So, on a fine Friday night Mathias and I sat down at Cafe Sheres in Zurich discuss and get a concept direction for his portrait. I took along a sketchbook to make a mindmap while we talked. All in all it was an excellent meeting…coffee, free-flow of ideas, the stuff that brainstorming dreams are made of. The goal of our face-to-face was to throw ideas around, see what we like for the main shoot and make sure I don’t show up with a suit of Medieval armor when he imagined being photographed like a punk-rocker. A portrait is really a delicate thing, you are not making an image of a person, but rather taking an image of an idea (at least, that’s my view on it). The person is the idea, and their physical body a changing representation of only the outer shell. The key is to meld the elements of the person with the shadows of the outer shell. Maybe I think too much, but an image is usually not just a picture, and a portrait is rarely an accurate represenatation of the person in front of the camera.

The Person

During our meeting, I was sort of interviewing Mathias and the other half of the time he was talking out aloud about his ambitions and elements of his personality, which is exactly what should be going on during just such a meeting. What I learned is that Mathias is totally down with doing a cool concept portrait. Just to be safe, we’ll do a nice clean one as well (like Jill Greenberg/Platon), because it’s possible the concept fails (but it won’t). Among the various questions, I asked things like,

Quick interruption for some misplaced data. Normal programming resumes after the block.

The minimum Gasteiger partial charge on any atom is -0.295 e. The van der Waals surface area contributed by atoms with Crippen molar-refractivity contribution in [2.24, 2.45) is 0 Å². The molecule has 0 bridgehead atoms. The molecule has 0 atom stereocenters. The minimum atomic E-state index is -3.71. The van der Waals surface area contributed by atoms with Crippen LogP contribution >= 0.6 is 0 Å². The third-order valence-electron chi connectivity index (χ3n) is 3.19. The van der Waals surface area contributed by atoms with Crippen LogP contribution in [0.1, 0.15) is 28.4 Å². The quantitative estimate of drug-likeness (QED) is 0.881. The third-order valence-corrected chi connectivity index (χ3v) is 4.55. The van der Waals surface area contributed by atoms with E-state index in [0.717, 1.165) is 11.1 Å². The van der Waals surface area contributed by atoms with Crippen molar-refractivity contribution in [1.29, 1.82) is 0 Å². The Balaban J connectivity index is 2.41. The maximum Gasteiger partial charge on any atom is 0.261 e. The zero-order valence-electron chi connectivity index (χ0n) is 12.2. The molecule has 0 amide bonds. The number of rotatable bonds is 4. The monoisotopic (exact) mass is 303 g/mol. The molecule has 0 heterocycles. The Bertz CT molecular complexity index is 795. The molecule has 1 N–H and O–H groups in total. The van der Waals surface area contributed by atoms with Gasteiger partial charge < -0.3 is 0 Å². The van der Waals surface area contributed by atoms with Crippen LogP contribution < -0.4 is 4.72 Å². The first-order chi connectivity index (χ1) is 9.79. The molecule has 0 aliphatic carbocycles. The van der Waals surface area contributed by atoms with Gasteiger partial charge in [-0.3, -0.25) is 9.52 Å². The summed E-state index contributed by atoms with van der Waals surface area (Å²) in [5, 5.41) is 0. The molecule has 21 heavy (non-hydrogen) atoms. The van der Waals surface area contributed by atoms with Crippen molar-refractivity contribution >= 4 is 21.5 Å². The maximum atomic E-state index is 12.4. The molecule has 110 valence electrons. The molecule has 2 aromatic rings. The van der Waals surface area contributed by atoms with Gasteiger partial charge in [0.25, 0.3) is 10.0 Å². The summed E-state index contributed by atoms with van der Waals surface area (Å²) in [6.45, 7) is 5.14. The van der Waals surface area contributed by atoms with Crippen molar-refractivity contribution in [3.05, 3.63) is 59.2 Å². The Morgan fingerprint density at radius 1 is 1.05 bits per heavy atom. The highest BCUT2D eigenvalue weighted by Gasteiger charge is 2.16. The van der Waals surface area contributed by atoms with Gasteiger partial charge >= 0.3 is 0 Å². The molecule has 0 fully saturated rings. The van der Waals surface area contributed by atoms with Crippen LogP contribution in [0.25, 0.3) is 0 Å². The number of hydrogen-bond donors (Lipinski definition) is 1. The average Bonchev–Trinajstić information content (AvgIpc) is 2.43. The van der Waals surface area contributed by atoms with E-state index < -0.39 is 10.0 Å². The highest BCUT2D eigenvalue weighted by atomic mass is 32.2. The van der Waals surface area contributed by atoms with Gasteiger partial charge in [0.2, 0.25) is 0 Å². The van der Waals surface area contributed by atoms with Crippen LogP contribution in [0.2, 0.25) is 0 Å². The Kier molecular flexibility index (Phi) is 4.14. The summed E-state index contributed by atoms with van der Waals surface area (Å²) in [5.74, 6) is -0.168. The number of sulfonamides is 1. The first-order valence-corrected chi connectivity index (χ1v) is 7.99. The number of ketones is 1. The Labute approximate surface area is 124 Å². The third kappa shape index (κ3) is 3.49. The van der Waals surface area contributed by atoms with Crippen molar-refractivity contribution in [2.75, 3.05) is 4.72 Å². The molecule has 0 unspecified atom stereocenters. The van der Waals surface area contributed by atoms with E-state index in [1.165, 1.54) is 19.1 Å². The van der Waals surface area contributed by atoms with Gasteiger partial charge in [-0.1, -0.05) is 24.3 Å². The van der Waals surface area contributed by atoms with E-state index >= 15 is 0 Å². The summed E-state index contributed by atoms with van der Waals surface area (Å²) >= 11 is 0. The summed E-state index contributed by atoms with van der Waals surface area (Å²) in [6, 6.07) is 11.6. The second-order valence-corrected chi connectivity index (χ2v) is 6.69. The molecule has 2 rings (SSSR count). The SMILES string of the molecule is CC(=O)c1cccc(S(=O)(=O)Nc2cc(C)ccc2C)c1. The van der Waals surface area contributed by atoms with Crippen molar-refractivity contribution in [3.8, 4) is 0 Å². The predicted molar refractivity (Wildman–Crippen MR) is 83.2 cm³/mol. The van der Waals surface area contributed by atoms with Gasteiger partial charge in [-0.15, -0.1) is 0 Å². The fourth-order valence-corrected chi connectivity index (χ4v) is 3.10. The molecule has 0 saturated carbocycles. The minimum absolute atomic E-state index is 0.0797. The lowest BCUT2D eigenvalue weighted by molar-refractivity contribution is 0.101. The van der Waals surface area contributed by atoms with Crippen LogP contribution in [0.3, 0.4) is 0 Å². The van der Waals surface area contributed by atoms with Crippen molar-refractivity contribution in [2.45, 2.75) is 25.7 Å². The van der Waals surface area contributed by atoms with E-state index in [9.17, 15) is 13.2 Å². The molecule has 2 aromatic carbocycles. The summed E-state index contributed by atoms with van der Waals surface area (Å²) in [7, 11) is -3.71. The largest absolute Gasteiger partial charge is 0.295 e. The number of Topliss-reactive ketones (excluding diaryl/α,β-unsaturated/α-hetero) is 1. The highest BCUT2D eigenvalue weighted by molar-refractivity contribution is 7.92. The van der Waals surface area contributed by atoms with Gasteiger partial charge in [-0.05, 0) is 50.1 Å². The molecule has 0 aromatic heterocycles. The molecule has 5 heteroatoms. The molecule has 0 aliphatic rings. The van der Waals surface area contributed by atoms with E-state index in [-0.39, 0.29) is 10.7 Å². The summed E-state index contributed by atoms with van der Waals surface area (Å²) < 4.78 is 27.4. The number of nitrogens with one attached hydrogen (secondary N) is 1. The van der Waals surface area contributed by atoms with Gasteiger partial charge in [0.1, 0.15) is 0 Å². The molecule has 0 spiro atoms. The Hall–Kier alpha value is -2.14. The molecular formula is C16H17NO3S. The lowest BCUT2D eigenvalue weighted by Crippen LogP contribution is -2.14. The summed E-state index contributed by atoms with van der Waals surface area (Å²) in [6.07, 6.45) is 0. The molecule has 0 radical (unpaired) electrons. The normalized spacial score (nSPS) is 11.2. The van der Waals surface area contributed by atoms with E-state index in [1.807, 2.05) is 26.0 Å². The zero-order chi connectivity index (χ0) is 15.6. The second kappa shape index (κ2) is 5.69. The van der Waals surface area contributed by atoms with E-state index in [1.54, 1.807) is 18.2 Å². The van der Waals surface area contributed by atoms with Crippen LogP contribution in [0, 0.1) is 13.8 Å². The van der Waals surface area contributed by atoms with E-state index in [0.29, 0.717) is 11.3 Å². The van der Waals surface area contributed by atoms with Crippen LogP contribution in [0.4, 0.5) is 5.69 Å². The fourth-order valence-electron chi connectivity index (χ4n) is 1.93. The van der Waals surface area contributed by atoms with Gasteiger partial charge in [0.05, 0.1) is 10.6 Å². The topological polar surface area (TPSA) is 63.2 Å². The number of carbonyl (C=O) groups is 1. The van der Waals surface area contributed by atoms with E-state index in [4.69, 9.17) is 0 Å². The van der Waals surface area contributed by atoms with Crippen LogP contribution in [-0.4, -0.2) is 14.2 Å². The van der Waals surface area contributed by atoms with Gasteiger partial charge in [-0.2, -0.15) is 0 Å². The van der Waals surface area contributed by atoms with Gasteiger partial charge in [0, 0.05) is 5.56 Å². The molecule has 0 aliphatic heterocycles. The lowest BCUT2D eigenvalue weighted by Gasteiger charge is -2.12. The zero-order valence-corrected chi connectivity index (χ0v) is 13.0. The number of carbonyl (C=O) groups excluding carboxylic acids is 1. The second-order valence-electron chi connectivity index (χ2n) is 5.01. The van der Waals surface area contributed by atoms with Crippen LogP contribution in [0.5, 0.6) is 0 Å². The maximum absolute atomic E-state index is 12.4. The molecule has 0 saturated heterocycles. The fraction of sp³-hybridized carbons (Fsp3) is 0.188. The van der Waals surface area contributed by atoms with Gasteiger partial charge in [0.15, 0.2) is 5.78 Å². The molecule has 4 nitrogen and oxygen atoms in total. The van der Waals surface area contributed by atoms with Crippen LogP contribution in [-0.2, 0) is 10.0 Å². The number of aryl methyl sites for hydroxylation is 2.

What movie do you see yourself in, or identify with?
What type of imagery do you like from music and album covers?
How do you want to see yourself?

These type of questions tell you a lot about a person, and I see it as more or less essential to get this background information, otherwise how will you know what elements fit the personaility of the person. Also, I don’t want to put Mathias into a concept he’e not comfortable with. The elements all have to flow together for the image to work. I learned that Mathias identifies with the Punk rock movement, doesn’t own a pair of Doc Martens, likes the dark and grungy tones in my photography, is interested in the skinhead culture, counter-culture, often sees things in a political context, likes the imagery of Sonic Youth and Morrisy, is interested in the connection between Pop and Art, wants an image that isn’t too sterile, and also not too bright.